Impact of a spleen registry on optimal post-splenectomy vaccination and care

Sarah Luu, Claire Dendle, Penelope Jones, Samar Ojaimi, Ian J. Woolley

Research output: Contribution to journalArticleResearchpeer-review

1 Citation (Scopus)

Abstract

Objective: To evaluate quality of patient knowledge and rates of adherence to guidelines amongst splenectomised patients registered to the Spleen Australia registry. Method: Registrants recruited for assessment of residual splenic function post-splenectomy also underwent an assessment of quality of knowledge and a review of their long-term management. Eligible patients were ≥ 18 years of age, registered to the Spleen Australia clinical registry and had been splenectomised at least 1 year prior to their visit. Quality of knowledge was assessed using a validated questionnaire used in similar studies. Receipt of immunisations was validated by record review. Chemoprophylaxis use was self-reported by patients. Adherence was evaluated using Australian guidelines. Results: 77 patients were evaluated for education and adherence. 58% were female, mean age was 58 years, and median duration since splenectomy was 14 years. Most common indications for splenectomy were trauma and haematological conditions. 77% had good knowledge of key educational points to reduce chances of infection. Adherence to immunisations varied with poor adherence to vaccines introduced after 2010. Only 6 patients were adherent to all recommended immunisations. Increasing duration since registration was associated with poorer 13vPCV (p = 0.008) and 4vMenCV adherence (p = 0.001). Over 70% either currently or had previously used daily chemoprophylaxis and 66% had a supply of emergency antibiotics. Conclusions: Although registrants are receiving initial and booster vaccinations, they do not receive newly recommended vaccines. In order to maintain long-term adherence, we recommend streamlining health information systems, improving awareness strategies and improving financial access to vaccinations in the community with additional awareness of the activities of the registry.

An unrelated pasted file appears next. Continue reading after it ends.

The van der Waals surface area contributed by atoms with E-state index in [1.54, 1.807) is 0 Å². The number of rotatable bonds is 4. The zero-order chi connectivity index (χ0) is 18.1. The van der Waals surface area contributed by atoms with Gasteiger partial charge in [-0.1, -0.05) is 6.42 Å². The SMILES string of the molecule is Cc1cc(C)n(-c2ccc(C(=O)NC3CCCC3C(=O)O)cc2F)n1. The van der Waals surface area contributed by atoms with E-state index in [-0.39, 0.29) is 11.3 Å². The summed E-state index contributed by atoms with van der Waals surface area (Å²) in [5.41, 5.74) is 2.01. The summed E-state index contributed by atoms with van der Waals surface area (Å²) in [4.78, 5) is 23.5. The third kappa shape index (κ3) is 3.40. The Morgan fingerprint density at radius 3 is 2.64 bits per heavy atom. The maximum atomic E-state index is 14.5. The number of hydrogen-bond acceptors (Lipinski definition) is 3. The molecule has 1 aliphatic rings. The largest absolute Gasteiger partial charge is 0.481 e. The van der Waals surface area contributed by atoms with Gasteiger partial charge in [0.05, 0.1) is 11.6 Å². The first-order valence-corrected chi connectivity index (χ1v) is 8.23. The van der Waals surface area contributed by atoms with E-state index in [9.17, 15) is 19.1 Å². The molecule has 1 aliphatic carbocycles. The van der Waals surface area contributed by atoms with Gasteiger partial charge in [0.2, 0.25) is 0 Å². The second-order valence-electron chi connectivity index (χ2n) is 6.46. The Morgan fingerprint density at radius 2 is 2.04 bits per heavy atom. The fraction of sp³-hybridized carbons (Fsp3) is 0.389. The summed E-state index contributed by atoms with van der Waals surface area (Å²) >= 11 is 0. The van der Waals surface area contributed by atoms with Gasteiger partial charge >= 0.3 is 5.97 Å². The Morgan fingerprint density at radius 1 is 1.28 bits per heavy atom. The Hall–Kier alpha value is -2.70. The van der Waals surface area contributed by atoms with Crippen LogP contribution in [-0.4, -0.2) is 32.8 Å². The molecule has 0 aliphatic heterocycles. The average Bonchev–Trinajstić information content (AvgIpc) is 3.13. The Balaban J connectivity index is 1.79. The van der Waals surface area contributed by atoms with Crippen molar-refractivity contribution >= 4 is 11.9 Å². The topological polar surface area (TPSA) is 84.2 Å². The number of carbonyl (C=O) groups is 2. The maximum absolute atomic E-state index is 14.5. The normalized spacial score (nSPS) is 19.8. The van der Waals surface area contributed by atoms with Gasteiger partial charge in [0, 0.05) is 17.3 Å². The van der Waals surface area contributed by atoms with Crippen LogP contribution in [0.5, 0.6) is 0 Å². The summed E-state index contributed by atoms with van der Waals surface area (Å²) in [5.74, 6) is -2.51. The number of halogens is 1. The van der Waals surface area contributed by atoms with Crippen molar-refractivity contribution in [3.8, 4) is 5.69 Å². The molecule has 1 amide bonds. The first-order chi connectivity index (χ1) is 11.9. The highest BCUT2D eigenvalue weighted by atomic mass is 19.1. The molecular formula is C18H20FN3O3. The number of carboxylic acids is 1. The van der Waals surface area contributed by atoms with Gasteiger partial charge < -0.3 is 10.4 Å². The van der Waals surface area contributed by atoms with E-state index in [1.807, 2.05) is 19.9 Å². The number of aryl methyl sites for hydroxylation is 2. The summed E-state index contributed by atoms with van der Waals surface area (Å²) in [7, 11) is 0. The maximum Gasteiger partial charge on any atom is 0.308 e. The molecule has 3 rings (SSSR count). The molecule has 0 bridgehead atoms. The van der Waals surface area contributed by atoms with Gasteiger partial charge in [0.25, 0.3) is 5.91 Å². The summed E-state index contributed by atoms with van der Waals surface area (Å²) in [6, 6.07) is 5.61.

Original languageEnglish
Pages (from-to)2894-2899
Number of pages6
JournalHuman Vaccines & Immunotherapeutics
Volume14
Issue number12
DOIs
Publication statusPublished - 2 Dec 2018

Keywords

  • adherence
  • asplenia
  • education
  • immunisation
  • registry
  • Spleen
  • splenectomy
  • vaccine

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